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Trains are not the issue

Nov 1, 2013 - By Steven R. Peck

Objectors to shipping Wyoming coal to the Pacific ports need a better argument

The news these days is full of updates on the decline in the great Wyoming coal industry. We published an update on this issue just yesterday.

As the industry struggles to adjust to changing market conditions, it is hoped that foreign markets for Wyoming coal can be developed more fully. Part of that planning is the development of increased coal shipping capacity from Pacific Ocean ports in the Pacific Northwest.

Coal customers in China and elsewhere in Asia are interested in Wyoming's relatively low-cost, high-energy coal. To get it there by ship, the coal first must be transported to the northwest ports by train from Wyoming.

Protesters in Canada and the State of Washington have raised objections to the prospect of Wyoming coal trains hauling increased amounts of coal to the Northwest.

These protesters are speaking from ignorance -- or worse, knowingly misleading an uninformed public in that part of the country.

There is no doubt that the coal industry in this country, including Wyoming, has its problems. But the trains that carry coal from Wyoming to parts far and wide is not one of them.

The late Roy Peck, who with brother Bob was the Ranger's founding publisher 65 years ago, played a principal role in the development of the "unit train" concept in Wyoming while he was working in state government in the late 1960s and early 1970s. He led a planning and research effort that determined that sending long freight trains full of coal out of Wyoming and then return empty cars back to Wyoming could be a profitable enterprise for railroads.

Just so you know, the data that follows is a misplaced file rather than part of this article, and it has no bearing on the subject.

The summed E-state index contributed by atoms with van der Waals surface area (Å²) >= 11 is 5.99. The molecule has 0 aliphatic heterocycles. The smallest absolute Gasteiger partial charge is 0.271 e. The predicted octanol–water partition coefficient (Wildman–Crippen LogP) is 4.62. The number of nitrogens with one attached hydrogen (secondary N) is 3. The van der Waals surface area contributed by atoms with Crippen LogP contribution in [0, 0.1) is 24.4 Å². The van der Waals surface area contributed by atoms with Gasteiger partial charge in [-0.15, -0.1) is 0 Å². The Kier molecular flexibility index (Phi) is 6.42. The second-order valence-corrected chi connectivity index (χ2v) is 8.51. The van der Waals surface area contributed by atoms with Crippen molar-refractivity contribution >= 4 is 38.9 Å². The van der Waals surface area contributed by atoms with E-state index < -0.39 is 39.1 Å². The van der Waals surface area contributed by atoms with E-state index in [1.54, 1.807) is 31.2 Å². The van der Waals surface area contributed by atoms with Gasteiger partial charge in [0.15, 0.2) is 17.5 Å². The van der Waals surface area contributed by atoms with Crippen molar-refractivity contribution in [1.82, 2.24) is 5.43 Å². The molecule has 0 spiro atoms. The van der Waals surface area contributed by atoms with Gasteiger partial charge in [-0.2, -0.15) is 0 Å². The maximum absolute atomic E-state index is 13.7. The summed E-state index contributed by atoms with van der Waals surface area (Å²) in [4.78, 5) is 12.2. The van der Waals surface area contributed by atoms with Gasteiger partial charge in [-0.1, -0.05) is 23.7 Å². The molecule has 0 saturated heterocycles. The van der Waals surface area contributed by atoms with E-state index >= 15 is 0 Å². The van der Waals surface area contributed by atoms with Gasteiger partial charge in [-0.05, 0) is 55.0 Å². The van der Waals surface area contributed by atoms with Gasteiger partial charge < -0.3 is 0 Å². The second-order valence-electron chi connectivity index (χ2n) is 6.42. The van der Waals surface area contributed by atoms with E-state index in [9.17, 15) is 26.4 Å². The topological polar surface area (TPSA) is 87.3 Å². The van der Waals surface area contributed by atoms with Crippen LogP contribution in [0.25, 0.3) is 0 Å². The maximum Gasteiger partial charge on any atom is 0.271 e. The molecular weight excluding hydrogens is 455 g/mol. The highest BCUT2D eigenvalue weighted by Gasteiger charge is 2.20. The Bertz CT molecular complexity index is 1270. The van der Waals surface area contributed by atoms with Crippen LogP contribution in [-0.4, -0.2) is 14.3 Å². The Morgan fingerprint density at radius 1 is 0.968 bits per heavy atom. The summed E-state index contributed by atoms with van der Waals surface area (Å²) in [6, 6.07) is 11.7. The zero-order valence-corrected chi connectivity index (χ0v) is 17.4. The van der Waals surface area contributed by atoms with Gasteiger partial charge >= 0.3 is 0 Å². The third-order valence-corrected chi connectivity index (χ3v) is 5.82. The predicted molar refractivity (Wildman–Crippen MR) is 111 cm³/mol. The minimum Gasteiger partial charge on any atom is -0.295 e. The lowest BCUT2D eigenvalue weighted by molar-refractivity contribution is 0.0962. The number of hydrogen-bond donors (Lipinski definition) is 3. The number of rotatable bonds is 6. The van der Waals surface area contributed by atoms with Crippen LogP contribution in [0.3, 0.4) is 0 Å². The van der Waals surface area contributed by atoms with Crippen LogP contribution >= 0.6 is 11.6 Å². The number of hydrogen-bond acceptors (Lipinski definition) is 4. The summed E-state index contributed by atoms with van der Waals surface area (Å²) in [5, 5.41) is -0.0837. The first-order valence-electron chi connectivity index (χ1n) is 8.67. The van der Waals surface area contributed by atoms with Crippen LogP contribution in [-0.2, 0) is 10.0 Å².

Before that, the notion of transporting an empty freight train across hundreds of miles was unheard of in the rail industry, and there was deep resistance to it. Fast-forward 40 years, and the Wyoming unit trains have proved themselves to be safe and efficient. They are one of the great, innovative success stories in the history of Wyoming industry.

A chief complaint being raised against Wyoming coal trains in the Northwest is safety and cleanliness. Again, this is a position that is either ignorant or knowingly misleading. The coal trains are model freight haulers, and in one respect they actually are of lesser pollution concern in the event of a derailment, because on their return trip to Wyoming they are empty. This cuts the contamination risk from a spill in half -- not that spilling coal on the ground is a particularly hazardous predicament in the first place.

It is unclear whether business conditions and regional objections will be minimized to the point that sending Wyoming coal to the Pacific Northwest from Wyoming will be a feasible plan.

But if objecting to the safety of the unit train is the best argument they've got up there, then the chances for a successful expansion of Wyoming's coal industry look pretty good.

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MAIL SUBSCRIBERS: Thursday's edition of The Ranger was delivered to the Riverton post office at 3:25 p.m., in time to meet the postal deadline for next-day mail delivery.

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